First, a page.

Best friend tries to figure out why her BFF committed suicide. Not exactly new territory, is it? Here, the "clues" come in the form of a diary deliberately left for Caitlin, who learns how depressed and desperate Ingrid really was. However, there's less about their relationship than there is Caitlin's healing and finding new friends (like Dylan, who is a lesbian because... well, I guess to add some diversity and to place the book near San Francisco?). With the exception of her photography teacher, the adults in Caitlin's life are remarkably distant in terms of helping her cope. Veema, on the other hand, is also grief-stuck and takes it out on Caitlin. Of course there's a big reconciliation scene, and everyone keeps moving past this tragedy. And then there's Taylor, the really-cute-popular-guy, and the growing romance between them.

I kept fluctuating between feeling that this was a book that might help teens cope with the loss of a friend and feeling that this book didn't dig deep enough into the emotional part. It wasn't that Caitlin's feelings were closed off (with suitable interior monologue) it's that they weren't always present in the book. She didn't even seem to be automatically going through the motions, or coming out of her grief as the book went along.

Ultimately, other books have covered this territory better.

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01 November 2010

The Last Olympian; Rick Riordan

The Last Olympian (Percy Jackson and the Olympians, #5)The Last Olympian by Rick Riordan
My rating: 3 of 5 stars

For the first time this series made me think of the tv show "Hercules". As a final episode this wasn't bad: most questions answered, a few left to the reader's imagination, and a sense that going further would be just too much.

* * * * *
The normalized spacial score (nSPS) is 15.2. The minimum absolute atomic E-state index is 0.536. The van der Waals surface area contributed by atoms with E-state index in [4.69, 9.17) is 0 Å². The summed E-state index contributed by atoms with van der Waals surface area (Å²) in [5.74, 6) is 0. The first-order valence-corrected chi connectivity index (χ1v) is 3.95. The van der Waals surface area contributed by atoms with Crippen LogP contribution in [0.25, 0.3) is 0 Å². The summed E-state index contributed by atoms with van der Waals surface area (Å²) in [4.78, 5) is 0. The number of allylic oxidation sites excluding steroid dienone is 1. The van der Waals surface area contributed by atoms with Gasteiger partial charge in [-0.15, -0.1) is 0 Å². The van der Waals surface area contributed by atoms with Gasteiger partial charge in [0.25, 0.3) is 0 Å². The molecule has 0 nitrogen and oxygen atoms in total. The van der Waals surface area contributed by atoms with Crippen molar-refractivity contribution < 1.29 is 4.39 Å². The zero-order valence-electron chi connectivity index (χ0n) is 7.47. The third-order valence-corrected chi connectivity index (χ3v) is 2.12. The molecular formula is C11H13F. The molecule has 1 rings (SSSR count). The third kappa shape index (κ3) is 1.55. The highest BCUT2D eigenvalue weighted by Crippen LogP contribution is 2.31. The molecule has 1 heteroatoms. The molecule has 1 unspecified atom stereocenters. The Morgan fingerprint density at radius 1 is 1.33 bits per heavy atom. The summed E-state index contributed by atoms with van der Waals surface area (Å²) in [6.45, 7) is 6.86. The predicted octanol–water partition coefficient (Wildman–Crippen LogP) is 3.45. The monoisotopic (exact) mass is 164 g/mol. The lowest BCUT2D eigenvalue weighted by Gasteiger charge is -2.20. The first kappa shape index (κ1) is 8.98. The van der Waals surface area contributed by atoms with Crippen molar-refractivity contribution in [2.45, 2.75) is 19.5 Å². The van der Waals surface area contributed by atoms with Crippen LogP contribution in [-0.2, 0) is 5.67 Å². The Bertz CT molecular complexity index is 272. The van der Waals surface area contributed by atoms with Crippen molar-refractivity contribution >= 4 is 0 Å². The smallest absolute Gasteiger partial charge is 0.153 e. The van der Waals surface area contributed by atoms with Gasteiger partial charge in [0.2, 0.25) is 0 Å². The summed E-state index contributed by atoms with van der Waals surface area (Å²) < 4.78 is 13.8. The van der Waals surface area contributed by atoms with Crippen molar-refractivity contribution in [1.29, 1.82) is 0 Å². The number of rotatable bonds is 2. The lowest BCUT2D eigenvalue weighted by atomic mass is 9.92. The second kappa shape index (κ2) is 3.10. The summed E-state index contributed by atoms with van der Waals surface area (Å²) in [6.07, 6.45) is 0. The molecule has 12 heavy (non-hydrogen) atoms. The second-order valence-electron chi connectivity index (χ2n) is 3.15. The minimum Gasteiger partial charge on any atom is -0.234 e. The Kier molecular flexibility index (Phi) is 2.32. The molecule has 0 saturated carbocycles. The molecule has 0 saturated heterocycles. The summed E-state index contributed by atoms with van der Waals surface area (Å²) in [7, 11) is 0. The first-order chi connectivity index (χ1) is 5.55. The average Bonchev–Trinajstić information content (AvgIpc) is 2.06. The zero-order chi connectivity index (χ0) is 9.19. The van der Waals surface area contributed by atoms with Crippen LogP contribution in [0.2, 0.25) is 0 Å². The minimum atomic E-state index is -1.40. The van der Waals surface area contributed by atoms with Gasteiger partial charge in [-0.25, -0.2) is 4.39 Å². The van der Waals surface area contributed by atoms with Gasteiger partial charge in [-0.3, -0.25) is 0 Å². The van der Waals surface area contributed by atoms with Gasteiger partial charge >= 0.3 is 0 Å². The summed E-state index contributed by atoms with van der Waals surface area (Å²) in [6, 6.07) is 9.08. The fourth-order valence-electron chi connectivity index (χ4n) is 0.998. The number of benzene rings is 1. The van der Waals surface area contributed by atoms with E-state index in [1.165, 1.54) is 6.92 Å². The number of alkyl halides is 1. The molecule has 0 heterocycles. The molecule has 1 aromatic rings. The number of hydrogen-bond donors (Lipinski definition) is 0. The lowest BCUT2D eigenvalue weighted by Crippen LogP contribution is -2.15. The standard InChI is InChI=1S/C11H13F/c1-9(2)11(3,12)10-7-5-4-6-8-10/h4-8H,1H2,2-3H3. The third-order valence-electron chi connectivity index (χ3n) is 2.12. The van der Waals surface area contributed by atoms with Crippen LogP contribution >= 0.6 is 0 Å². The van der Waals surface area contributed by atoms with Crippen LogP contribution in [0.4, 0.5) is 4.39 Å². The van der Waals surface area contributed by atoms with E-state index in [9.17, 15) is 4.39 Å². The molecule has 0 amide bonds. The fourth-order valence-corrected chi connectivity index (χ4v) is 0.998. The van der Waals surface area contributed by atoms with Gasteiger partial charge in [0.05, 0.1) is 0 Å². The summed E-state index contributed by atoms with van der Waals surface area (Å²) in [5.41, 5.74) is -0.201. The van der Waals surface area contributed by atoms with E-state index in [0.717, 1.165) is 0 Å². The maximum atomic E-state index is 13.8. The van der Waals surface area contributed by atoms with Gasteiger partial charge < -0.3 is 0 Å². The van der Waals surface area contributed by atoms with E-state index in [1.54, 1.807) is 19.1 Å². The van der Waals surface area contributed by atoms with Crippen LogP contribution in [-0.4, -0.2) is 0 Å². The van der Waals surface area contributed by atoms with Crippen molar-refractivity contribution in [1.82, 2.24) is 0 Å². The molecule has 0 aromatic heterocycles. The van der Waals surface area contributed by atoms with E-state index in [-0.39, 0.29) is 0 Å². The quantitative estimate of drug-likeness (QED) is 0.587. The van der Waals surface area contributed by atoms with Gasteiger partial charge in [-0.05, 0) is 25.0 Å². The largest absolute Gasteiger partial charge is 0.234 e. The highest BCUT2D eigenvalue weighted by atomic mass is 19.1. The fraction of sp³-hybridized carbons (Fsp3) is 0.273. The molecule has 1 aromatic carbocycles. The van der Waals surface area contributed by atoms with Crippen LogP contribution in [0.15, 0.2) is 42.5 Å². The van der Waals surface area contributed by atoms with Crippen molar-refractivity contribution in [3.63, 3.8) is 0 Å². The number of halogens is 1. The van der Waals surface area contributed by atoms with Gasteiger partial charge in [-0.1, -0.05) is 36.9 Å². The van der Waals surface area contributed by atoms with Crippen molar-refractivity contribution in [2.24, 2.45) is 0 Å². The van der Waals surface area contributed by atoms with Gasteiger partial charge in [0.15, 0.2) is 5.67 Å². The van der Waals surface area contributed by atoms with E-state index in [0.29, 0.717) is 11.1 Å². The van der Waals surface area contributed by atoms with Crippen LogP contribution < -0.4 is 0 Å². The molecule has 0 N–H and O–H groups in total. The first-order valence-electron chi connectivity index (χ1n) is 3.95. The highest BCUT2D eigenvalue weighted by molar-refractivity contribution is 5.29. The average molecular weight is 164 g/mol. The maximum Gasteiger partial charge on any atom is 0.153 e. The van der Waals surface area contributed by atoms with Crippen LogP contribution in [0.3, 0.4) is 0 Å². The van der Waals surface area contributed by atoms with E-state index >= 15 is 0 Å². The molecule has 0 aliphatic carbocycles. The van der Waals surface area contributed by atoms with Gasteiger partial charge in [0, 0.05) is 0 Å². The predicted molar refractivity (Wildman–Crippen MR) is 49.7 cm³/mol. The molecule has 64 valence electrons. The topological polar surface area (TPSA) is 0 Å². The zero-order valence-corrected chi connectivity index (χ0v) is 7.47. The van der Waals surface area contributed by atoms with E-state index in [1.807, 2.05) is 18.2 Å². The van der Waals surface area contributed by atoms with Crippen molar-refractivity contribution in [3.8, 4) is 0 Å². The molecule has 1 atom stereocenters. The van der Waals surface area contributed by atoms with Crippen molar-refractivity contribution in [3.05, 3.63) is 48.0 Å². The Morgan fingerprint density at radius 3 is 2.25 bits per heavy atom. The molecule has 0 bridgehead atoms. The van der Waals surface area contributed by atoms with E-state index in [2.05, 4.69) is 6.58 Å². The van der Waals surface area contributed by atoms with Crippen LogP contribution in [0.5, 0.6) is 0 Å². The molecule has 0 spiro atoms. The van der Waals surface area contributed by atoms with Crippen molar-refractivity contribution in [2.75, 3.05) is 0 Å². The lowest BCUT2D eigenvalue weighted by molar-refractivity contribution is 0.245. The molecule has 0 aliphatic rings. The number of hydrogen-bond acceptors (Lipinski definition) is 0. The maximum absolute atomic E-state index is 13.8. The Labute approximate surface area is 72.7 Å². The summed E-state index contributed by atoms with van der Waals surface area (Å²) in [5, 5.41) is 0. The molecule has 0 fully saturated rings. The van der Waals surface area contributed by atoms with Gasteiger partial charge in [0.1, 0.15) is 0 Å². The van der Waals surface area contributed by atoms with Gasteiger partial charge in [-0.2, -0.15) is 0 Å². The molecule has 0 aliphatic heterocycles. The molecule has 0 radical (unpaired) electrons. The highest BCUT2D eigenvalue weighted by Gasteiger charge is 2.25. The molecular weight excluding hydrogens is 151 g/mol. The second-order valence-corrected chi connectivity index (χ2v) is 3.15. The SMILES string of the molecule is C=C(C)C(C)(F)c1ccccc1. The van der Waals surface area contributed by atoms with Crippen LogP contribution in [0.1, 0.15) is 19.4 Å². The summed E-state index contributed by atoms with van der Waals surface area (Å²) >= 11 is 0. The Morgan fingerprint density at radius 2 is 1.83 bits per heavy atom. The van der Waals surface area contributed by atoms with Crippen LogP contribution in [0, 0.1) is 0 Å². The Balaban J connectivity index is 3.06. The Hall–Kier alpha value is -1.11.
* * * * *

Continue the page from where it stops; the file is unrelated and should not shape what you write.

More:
The big fight, taking down Kronos/Luke and restoring the Olympian gods to their rightful place, is both chaotic and satisfying. Thalia's return and Nico's help close the circle of the series nicely; it was also interesting to see how Percy is able to lead everyone despite his fears. His decisions (including jumping on his father's throne) are definitely those of a teen - I've always liked the fact that he hasn't been preternaturally matured during the course of the series. I also enjoyed going to the realms of the Big Three, seeing their palaces (and the interplay between Hades, Demeter and Persephone? Priceless.)

Percy's overall quest, to be normal, is somewhat interrupted by the whole Achilles thing, but his decision to not be immortal and his delight at spending two straight years at the same school mean that he at least has the possibility of normal. He's also got Annabeth and Rachel, Grover and others to help him in this.